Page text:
Labovitz School of Business and Economics
Economics is the study of social, business, and individual decision making and the goals, incentives, institutions, and constraints affecting those decisions. The B.A. Economics curriculum combines the classical liberal arts and modern quantitative approaches and is designed for students pursuing a second major or minor in traditional liberal arts disciplines or in mathematics and statistics. The B.A. prepares students for careers in business and government, the study of law, and graduate work in economics, management, public policy, and related fields. Business careers that require the analytical training of an economist include banking, management, insurance, marketing research, and securities trading. Economists who work for government agencies assess economic conditions in the United States and abroad and predict the economic impact of specific changes in legislation or public policy. Government careers include those in foreign and intelligence service, regulatory agencies, and international trade. Majors are encouraged to select a discipline that complements their chosen career path or builds on their analytical training. Students have considerable flexibility in designing their major to ensure it meets personal and professional interests and needs. Students should consult their department adviser to define the focus and coverage of their program and select courses in other disciplines. Students interested in graduate study should plan on taking both ECON 3030 and ECON 4213. The department faculty welcomes and encourages student interaction with other students and the faculty through activities such as UROP projects, Omicron Delta Epsilon (honorary society for economics), Economics Club, and other activities and events. Honors Requirements: The department honors program recognizes majors who demonstrate outstanding academic performance. Department honors are noted in the commencement bulletin and by the following notation on the student's transcript: Graduated With Distinction in Economics. To be eligible, degree candidates must earn a 3.20 GPA overall. In addition, candidates must earn a 3.20 GPA in economics courses and satisfactorily complete a research project under the guidance of a faculty member or complete an approved internship.
This program is available:
For information about University of Minnesota admission requirements, visit the Office of Admissions website.
Introductory Course (1 cr)
Not required for transfer students with 30 or more credits, or for students who change college into LSBE.
UST 1000 - UMD Seminar (1.0-2.0 cr)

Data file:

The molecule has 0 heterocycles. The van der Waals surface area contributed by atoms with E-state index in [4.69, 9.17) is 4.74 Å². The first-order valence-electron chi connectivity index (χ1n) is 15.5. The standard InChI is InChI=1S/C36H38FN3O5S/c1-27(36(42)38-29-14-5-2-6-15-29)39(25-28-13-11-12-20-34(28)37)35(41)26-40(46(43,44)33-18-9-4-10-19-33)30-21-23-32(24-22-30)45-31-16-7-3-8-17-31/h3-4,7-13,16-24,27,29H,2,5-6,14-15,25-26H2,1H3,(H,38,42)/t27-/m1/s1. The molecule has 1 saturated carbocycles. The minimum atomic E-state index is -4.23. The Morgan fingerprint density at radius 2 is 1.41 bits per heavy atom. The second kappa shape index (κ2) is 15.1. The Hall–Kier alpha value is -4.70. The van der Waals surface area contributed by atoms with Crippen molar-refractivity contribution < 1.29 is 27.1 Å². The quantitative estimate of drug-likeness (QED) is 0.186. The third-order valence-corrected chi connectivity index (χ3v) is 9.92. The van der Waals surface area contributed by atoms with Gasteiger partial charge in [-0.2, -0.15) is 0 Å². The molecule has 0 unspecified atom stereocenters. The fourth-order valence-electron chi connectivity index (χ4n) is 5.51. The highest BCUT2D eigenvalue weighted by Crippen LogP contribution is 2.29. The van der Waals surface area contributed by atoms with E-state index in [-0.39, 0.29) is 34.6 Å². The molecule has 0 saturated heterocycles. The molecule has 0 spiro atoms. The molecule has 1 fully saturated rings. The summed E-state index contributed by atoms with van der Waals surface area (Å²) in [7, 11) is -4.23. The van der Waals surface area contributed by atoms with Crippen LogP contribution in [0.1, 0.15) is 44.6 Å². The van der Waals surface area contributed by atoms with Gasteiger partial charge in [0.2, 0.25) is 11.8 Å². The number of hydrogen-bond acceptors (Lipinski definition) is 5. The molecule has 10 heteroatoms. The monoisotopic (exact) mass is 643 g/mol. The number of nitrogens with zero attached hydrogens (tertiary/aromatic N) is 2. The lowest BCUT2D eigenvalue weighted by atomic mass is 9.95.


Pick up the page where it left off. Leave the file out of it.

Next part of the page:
The Board of Regents, on recommendation of the faculty, grants degrees from the University of Minnesota. Requirements for an undergraduate degree from University of Minnesota Duluth include the following:
1. A second field of study (either a minor or another major). 2. At least 20 of the last 30 credits immediately before graduation must be taken at UMD. 3. Completion of the upper division economics core and an overall GPA of 2.80 for an internship and/or independent study.
Lower Division (14 cr)
ECON 1022 - Principles of Economics: Macro [LE CAT6, SOC SCI] (3.0 cr)
ECON 1023 - Principles of Economics: Micro [LE CAT6, SOC SCI] (3.0 cr)
MATH 1160 - Finite Mathematics and Introduction to Calculus [LE CAT2, LOGIC & QR] (5.0 cr)
or MATH 1296 - Calculus I [LE CAT2, LOGIC & QR] (5.0 cr)
ECON 2030 - Applied Statistics for Business and Economics [LOGIC & QR] (3.0 cr)
or PSY 3020 - Statistical Methods (4.0 cr)
or SOC 3155 - Quantitative Research Methods and Analysis (4.0 cr)
or STAT 1411 - Introduction to Statistics [LE CAT2, LOGIC & QR] (3.0 cr)
or STAT 3611 - Introduction to Probability and Statistics (4.0 cr)
Upper Division (12 cr)
ECON 3022 - Macroeconomic Analysis (3.0 cr)
ECON 3023 - Microeconomic Analysis (3.0 cr)
ECON 3031 - History of Economic Thought [LE CAT7] (3.0 cr)
Electives (15 cr)
ECON 3402 or 3512 cannot apply as electives. By approval, one 3xxx or above course outside of ECON may be applied. No more than 6 credits of any combination of internship, independent study, or courses outside ECON can be used for upper division electives. Students who want to focus on international/development should consider the following courses: ECON 3150, 3721, 3777, 4410, 4935. Students who want to focus on health economics should consider the following courses: ECON 3910, 4040, 4512.
Take 5 or more course(s) totaling 15 or more credit(s) from the following:
· ECON 3xxx
· ECON 4xxx
Advanced Writing Requirement (3 cr)
FMIS 3141 - Business Communications (3.0 cr)
or WRIT 31xx